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Poll

What Number Should They Issue to 'Fartinez'?
6
12%
8
18%
12
6%
16
6%
18
6%
22
12%
24
6%
26
0%
27
0%
28
0%
29
0%
30
0%
38
0%
39
0%
43
0%
44
12%
47
0%
49
0%
58
12%
Other?
12%
Total votes: 17

 

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More From Japan

My query as to the significance of the No. 18 jersey in Japan got a little more clarification from Daigo F. of the SABR Asian Baseball Committee. Take it away, Daigo:

When I read the question, first answer that poped in my head, speaking
from my personal experience growing up in Japan, was that its because
Yomiuri Giants 18 has always been "Ace's number". But funny thing is
when I looked it up, in my lifetime only two Yomiuri Pitchers has worn
18, Tsuneo Horiuchi from 1967-86 and Masumi Kuwata (also played for
Pittsburgh Pirates) from 1986-2006.

Horiuchi no doubt was a great pitcher, and Kuwata for the most part,
too. Horiuchi is in Japanese Hall of Fame and won bunch of Sawamura
awards and MVPs
.

Other significant pitchers that I can think of who wore 18 are:
Victor Starffin, Motoshi Fujita (both Yomiuri Giants), Tetsuya Yoneda
(Hankyu Braves), Hideki Irabu (Lotte- Yankees) and Daisuke Matsuzaka
(Seibu Lions).

Masahiro "Ma-kun" Tanaka, of the Golden Eagles; and Hideaki Wakui of the Seibu Lions (who said I am not worthy of Daisuke's 18 at first and wore 16 for a while) wear 18 now, that I can think of off top of my head. Both are considered aces.

On the side note, I grew up rooting for Chunichi Dragons and their
ace's number has always been 20, and my friend told me for Yakult
Swallows (Igarasghi's team), ace's number has aways been 17. So I
guess in that regard, you can't say 18 is Japan's ace number entirely
- but because of popularity of Yomiuri Giants, it could be argued.

Also undoubtedly, in high school ace's number is 1, across the board
(I don't think anyone would argue that in Japan). Interesting that Yu
Darvish is wearing 11, too.

Anyway, big thanks to Daigo and a shout out to his squad, the Chunichi Dragons. To the extent I have a rooting interest in Japan, I like them in the Central League and Nippon Ham in the Pacific, of course. I certainly was rooting for the Chiba Lotte Marines during Bobby Valentine's tenure, but reading about the reprehensible treatment at the hands of management goons during his final year, they've lost any support from me. As the sign said, "What An Unforgivable Disgrace."

And not for nothing but it puts this whole Beltran tempest in some perspective. I have to think that the Mets felt betrayed at some level by Beltran/Boras, but they had to know that picking a fight with them was bound to fail too. In any event, everyone ought to do a better job containing their despair and anger at losing an injured guy for a month or two at the beginning of the year.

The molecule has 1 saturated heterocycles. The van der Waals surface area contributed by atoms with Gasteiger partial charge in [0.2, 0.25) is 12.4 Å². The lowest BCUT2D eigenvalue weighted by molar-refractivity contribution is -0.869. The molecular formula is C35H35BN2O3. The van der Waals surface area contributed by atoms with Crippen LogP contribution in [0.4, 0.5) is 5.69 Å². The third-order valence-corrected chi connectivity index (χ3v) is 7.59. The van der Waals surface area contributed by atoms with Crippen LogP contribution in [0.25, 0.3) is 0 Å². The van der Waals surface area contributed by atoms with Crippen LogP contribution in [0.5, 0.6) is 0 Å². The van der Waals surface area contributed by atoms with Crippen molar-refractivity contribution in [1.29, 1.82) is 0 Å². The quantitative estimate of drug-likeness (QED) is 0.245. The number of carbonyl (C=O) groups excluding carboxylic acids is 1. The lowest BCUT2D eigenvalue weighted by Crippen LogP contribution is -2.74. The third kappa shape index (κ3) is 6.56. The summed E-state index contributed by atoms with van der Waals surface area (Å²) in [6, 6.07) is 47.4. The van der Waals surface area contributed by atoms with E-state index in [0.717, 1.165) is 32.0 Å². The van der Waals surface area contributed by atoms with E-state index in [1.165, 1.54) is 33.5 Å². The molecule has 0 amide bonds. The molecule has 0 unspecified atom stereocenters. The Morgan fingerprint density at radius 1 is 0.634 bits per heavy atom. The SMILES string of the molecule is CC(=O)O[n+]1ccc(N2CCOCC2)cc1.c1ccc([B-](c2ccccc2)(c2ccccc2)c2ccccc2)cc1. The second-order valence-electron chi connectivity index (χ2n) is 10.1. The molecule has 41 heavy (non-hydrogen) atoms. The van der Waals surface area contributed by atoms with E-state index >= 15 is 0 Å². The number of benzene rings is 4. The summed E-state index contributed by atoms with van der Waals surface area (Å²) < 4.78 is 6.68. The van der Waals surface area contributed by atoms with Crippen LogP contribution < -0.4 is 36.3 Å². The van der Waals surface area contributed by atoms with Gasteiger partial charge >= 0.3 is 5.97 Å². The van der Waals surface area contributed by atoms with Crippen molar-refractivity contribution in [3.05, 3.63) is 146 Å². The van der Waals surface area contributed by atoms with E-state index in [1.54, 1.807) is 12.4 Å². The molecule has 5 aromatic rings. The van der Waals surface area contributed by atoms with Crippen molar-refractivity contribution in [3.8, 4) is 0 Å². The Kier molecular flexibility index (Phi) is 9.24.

Why Igarashi Was Issued No. 18

Thanks to the commenter in the below post who passed along the info, which seemed to eminate from a David Lennon tweet this afternoon indicating the the Mets' new reliever, Ryota Igarashi, will suit up in No. 18 this year.

Lennon (and a good number of commenters at MetsBlog where the news was dissected and blown up in 45 seconds) focused in on what a crime it was to re-issue Darryl Strawberry's number -- as if they hadn't noticed they'd given it to Jeremy Reed, Art Howe and Craig Paquette, to name only three, in the years since Strawberry left town, and they all missed the real significance of the number to players from Japan.

It's been a tradition in Japan dating to the 1930s to give an ace pitcher No. 8 or 18. Eiji Sawamura, the 1930s legend for whom Japan's equivalent of the Cy Young Award is named, wore No. 8 for the All-Nippon team that hosted a team of American stars for a 1934 tour that sparked the creation of a professional baseball league in Japan. Hall of Fame pitchers including Masao Date (an All-Nippon teammate of Sawamura's) and Motoshi Fujita were 18. The tradition carries to modern players like Daisuke Matuzsaka, who now wears 18 for the Red Sox, and Hideaki Wakui, who today wears 18 for Matuzsaka's former team, the Seibu Lions, and who this year won the Sawamura Award. The Mets issued No. 18 to their first pitcher from Japan, Takashi Kashiwada.

The passing along of numbers with significance is in my opinion an admirable tradition in the Japanese game and is echoed in pro soccer where its common to see a team's top player wear No. 10.

Thanks to Rob Fitts, a writer and Japan baseball researcher, whose collection of photos and baseball cards helped illuminate this post.

Still Swinging

All Met fans ought to spend a half-hour with this recent interview of old No. 7, Ed Kranepool, published at Jimmy Scott's High & Tight. He talks about the end of his career and the doomed attempt to buy the club in 1979; he absolutely unloads on former GM Joe McDonald while speaking well of chairman Donald Grant; andprovides his take on former colleagues and teammates from Seaver to Swan.

Great job, Jimmy!

One Of Our Submarines

Bazooka Joe SmithIt may not ever come to anything but happened to notice when the Mets today moved to claim lefthanded pitcher Jay Marshall off waivers from the Athletics. Marshall, a true submariner in the Chad Bradford style, continues a trend among Omar Minaya's Mets teams to include or at least invite a few trick pitchers to camp each year. Marshall this spring will join the lefty-righty siderarm tandem of Pedro Feliciano and Sean Green (and another candidate with an unusual offering, knuckleballer R.A. Dickey). There was Joe Smith and Bradford before that, and guys like Steve Schmoll and Shingo Takatsu were given a shot.